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Algae are getting it on in the Slufter

The world’s first floating algae basins have been launched in the Slufter at the Maasvlakte in the port of Rotterdam. The basins are part of a pilot project to see whether it is feasible to cultivate algae at this location as a feedstock source for the biobased industry. And even before the experiment has really started, the number of algae is already exceeding expectations.

“The Slufter is teeming with algae,” says Arnout van Diem, managing director of Algae Food & Fuel, the main party behind the pilot. “We haven’t done anything to speed up growth yet and the depot is now already containing 50 grams of algae per cubic meter. That means that in 100 hectares there would be 50,000 kilos of raw feedstock available at this time. Algae can multiply incredibly fast under the right circumstances, within hours, and the Slufter covers an area of 260 hectares. So the potential is enormous.”

The Slufter was constructed in the 1980’s as a depot on the Maasvlakte for the storage of contaminated slurry. Currently, the Slufter is around 50 per cent full. It is possible that the Slufter will never fill up completely. The need for storage space for contaminated slurry is decreasing due to great improvements in the water quality of the Rhine and Maas basins, which have resulted in a cleaner riverbed. That is why the Port of Rotterdam Authority is looking for other uses for the depot and therefore has invited market parties to develop an algae project. The pilot of a consortium including Algae Food & Fuel was selected.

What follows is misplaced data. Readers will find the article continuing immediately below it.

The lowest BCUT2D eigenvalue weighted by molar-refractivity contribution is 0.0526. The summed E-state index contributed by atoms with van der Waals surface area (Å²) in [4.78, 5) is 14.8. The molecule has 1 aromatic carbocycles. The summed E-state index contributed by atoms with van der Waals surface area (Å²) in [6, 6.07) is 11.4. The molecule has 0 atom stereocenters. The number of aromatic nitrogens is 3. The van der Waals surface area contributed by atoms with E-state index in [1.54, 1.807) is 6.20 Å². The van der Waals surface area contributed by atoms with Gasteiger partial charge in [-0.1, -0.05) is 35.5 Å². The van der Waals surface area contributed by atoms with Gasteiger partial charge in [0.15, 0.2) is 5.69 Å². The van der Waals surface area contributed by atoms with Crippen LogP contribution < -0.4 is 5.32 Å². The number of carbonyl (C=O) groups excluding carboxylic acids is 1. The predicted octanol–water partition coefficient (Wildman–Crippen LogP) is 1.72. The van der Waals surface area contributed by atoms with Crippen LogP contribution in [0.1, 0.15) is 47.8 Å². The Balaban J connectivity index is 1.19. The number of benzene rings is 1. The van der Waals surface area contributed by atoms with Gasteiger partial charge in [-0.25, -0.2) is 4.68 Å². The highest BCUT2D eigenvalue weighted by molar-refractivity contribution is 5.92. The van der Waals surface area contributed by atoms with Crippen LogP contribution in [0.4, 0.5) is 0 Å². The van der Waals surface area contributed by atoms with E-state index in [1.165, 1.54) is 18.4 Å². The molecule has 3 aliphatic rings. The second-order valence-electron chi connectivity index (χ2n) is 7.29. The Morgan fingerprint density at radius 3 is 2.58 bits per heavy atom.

Van Diem: “The pilot project is mend to determine what types of algae house in the depot naturally, their composition and whether it is possible to speed up the reproduction process by adding CO2 or warm waste water from power plants to the basins. Some algae species are oil-rich and can be used for biofuels for instance. They may also contain proteins, or vitamins and pigments. Algae yield more biomass per hectare than any other crop. In addition, algae are able to turn CO2 from the industry into useful materials and they clean up wastewater as well.”

The project is supported by the Port of Rotterdam Authority, Rijkswaterstaat (the Directorate-General for Public Works and Water Management) and the Rotterdam Climate Initiative (RCI).

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